The FJ earned Ward king status in the growing restoration-modernization (or resto-mod) movement, where vintage 4x4s are beefed up beyond categorization. Some call them fantasy-utility vehicles, or FUVs – the coolest acronym ever.

After the FJ series came the BR series (based on the Ford Bronco, and with support from Ford and Nike) and the TR series (based on a 1940s GM pick-up truck model, and with support from GM). More than 200 of these three designs have been made – every aspect by hand, and each one celebrated.

Then there are the ICON Derelicts and Reformers, for when you want to make your own classic badass car more badass than you ever dreamed. Imagine a Ford Torino Cobra or a Chevy El Torino that runs like a dream by today’s standards and is practically indestructible. Or whatever you want!

From the website: Eliminate the archaic mechanical elements to allow users to get the best of both worlds: classic styling and modern performance, to create a daily driver with timeless style, modern functionality, and environmental consciousness. … Sometimes we leave the styling dead-stock. Other times we work to improve and evolve the design details. It depends on the vehicle and the client. Epic and distinct.

The main difference between Derelicts and Reformers is that the former retains the outer design/paint of the original car. “[S]ometimes with the Reformers we keep them visually very original. However, the newer the model year, the more we try to elevate the design details, try to get closer to what the original designer envisioned, before the business side of the business pushed them into compromises,” Ward says.

“We are trying to revive classic industrial arts in the USA. Think back to before Wall Street, before focus groups, back to a time when things were simply manufactured to be the best they could be. Trying to capture the essence of the original vintage vehicle, but without all of the archaic experiences.”

When asked about his favorite project, Ward says he’s “always enamored with the next build” and that the one-off Derelicts and Reformers are his favorites. He and his team have had to say no to a couple of projects though.

“Sometimes you have to, to protect the brand,” he says. “If the client’s taste and vision is not aligned with ours, best not to take the job. We must be passionate to create what the client has in mind.”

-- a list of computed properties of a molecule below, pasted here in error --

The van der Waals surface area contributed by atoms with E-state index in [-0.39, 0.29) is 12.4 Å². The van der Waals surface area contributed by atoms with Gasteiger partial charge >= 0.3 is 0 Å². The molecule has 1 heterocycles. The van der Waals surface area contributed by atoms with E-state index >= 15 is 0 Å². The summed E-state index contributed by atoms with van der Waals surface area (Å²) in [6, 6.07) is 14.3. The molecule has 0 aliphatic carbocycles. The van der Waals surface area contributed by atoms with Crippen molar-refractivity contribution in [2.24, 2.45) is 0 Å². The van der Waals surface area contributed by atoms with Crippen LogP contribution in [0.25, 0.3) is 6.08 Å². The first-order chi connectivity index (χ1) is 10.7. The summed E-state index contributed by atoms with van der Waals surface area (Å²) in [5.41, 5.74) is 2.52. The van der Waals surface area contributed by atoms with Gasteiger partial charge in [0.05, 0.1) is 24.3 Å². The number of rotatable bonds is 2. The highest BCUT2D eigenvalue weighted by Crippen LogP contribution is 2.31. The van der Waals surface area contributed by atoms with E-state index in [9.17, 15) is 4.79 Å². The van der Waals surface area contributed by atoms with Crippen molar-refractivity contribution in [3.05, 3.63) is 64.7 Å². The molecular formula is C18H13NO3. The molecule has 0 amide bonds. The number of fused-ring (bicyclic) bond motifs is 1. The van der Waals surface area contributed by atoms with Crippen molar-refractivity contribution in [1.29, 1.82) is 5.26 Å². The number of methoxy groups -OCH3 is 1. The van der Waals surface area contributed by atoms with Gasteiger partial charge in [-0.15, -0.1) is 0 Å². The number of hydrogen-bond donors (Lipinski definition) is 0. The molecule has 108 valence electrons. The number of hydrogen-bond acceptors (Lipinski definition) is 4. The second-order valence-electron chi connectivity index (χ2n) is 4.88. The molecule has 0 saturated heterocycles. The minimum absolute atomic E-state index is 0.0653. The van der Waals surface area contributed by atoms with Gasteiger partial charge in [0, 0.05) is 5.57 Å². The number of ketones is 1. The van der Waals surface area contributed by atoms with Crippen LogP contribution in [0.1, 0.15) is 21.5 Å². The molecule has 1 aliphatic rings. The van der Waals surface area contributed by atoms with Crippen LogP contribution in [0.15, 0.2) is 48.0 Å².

The team has entertained a few concept builds, like the electric Helios, with a design heavily influenced by Art Deco style and WWII fighter aircraft. But Helios would consume a lot of the team’s resources, Ward says, and he just hasn’t been able to make a good business case for it.

A Dream Fulfilled

Ward has taken inspiration from a wide variety of sources in taking the ICON from dream to reality: yes, there have been influences from automotive, but also architecture, MIL, marine, and aerospace. The self-described geek for details is inspired by any “quality, considered design.”

And he’s found an audience who is equally appreciative. Ward feels a deep gratitude for his customers.

“After taking such a risk, creating a brand based on my own vision … finding a customer base that embraces such, and actually continues to push me forward to do better and better – that means everything,” Ward says. “To have been able to build a company and brand, to be able to support so many families and businesses along the way: priceless.”

For me, there seem to be a few similarities between Ward and the ICON and Steve and Good Enough. It’s a respect for the way something was built, carrying over something from the past, building on something that might otherwise have been tossed out, forgotten. Upcycling that creates lasting memories, even (in Ward’s case) livelihoods.

And just a whole lot of fun!